Governor of the South African reserve Bank (SARB) Grape Francois (Francois Groepe) said in a recent speech: «digital assets, such as cryptocurrencies, do not meet the requirements of money in the economic sense of a medium of exchange, unit of measure and a stable unit of value, so we can’t call them currencies and prefer to call them cyber-tokens».
Anyway, the authorities have not yet announced any official position or the establishment of a regulatory framework for the regulation of cryptocurrencies. In January of this year, the SARB has established a task FINTECH group and the government body, charged with exploring private cryptocurrency and to develop an appropriate regulatory system, but their performance has not yet been published. The fact that the Central Bank of South Africa begins increasingly to pay attention to the cryptocurrency sector – suggests that the issue of official policies is only a matter of time.
«We should first of all make sure that in cryptocurrency industry complied with the rules of financial supervision and monetary control,» said Grope.
Central banks around the world represent the basis of the traditional financial system and it is therefore not surprising that most of them are skeptical about the cryptocurrency.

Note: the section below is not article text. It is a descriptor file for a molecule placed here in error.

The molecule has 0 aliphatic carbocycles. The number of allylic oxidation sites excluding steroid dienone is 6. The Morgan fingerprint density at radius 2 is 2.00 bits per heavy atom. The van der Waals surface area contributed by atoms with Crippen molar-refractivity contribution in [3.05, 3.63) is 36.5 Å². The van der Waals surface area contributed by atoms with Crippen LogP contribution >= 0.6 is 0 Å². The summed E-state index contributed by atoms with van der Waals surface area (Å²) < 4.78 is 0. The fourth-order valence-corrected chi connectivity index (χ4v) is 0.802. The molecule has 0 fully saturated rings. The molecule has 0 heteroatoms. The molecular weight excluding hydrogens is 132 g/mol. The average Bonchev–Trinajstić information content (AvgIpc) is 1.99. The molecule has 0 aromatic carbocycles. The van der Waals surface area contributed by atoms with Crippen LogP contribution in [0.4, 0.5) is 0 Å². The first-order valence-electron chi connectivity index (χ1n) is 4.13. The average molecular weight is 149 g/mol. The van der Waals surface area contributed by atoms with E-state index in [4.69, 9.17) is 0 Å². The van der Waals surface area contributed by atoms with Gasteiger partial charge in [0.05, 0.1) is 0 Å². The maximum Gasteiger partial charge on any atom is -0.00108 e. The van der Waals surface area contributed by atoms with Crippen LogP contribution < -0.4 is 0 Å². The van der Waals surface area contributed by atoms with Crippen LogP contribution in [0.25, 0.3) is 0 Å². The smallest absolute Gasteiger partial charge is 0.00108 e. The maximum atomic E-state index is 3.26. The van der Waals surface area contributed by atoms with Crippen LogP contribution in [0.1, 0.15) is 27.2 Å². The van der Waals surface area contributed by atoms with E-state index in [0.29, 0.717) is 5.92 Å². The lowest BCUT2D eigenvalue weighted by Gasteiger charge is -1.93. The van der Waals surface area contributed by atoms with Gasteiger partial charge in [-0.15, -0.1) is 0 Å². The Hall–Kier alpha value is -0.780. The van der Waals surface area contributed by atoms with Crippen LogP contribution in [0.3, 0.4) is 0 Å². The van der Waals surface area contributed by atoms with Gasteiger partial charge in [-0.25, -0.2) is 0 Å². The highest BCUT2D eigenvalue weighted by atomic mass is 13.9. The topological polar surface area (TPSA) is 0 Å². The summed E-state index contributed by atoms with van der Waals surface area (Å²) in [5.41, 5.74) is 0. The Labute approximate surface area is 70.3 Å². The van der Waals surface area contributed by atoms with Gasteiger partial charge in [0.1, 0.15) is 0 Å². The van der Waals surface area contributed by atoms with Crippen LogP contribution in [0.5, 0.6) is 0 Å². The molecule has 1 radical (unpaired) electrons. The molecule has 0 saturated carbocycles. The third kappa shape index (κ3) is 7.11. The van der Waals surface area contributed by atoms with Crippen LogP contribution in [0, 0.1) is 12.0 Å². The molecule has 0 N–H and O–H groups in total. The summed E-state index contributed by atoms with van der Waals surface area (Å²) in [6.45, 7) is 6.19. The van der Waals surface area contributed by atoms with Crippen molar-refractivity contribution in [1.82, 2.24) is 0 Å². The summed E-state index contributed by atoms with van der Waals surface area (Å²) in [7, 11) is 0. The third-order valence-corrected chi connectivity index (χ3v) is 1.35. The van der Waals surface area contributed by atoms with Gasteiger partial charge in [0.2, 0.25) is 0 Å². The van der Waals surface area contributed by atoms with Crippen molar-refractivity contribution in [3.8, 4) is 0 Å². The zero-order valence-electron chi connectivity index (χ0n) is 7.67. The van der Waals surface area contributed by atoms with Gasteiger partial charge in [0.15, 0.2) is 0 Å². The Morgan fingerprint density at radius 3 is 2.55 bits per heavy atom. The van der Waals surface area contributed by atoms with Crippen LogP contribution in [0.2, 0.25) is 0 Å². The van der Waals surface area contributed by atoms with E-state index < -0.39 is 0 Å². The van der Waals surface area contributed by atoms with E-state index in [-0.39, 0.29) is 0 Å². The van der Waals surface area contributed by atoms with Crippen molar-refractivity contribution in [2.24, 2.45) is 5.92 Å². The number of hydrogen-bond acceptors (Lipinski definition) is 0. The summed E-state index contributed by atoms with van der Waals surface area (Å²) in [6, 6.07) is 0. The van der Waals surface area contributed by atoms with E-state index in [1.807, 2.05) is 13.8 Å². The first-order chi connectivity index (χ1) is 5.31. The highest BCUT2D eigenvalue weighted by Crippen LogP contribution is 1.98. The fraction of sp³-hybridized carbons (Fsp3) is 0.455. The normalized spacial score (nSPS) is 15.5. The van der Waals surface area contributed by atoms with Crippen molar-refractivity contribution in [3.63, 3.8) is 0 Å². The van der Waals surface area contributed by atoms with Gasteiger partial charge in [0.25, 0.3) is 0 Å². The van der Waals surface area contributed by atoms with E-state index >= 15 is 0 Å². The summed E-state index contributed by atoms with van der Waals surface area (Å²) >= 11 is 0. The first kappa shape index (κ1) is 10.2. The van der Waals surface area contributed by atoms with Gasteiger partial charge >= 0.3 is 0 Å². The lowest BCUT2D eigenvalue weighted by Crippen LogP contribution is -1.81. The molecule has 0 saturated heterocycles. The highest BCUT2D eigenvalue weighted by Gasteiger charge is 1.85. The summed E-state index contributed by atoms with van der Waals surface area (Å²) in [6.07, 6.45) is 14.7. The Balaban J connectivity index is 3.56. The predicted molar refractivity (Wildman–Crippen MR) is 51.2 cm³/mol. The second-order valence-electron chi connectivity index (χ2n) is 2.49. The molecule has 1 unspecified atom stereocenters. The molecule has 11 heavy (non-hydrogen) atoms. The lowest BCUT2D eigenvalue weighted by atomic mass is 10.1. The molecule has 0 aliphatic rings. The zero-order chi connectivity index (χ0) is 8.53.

The Bank of England Governor mark Carney said that bitcoin cannot be considered money in the «traditional sense», as he is neither a medium of exchange nor a store of value. At the same time, he noted that in the future the technology of the blockchain will move all of the banking system.
Earlier this month the Reserve Bank of Zimbabwe (RBZ) has attempted to prohibit financial institutions to provide services to cryptocurrency exchanges and issued the order to begin to eliminate existing account related to cryptocurrencies. However, recently the Supreme court in Harare overturned the decision.
A month earlier, Reserve Bank of India (RBI) resorted to the same measure, prohibiting banks in the country to provide services related to the cryptocurrency. However, he faced opposition from industry companies have reached the Supreme court, and the issue is not yet closed.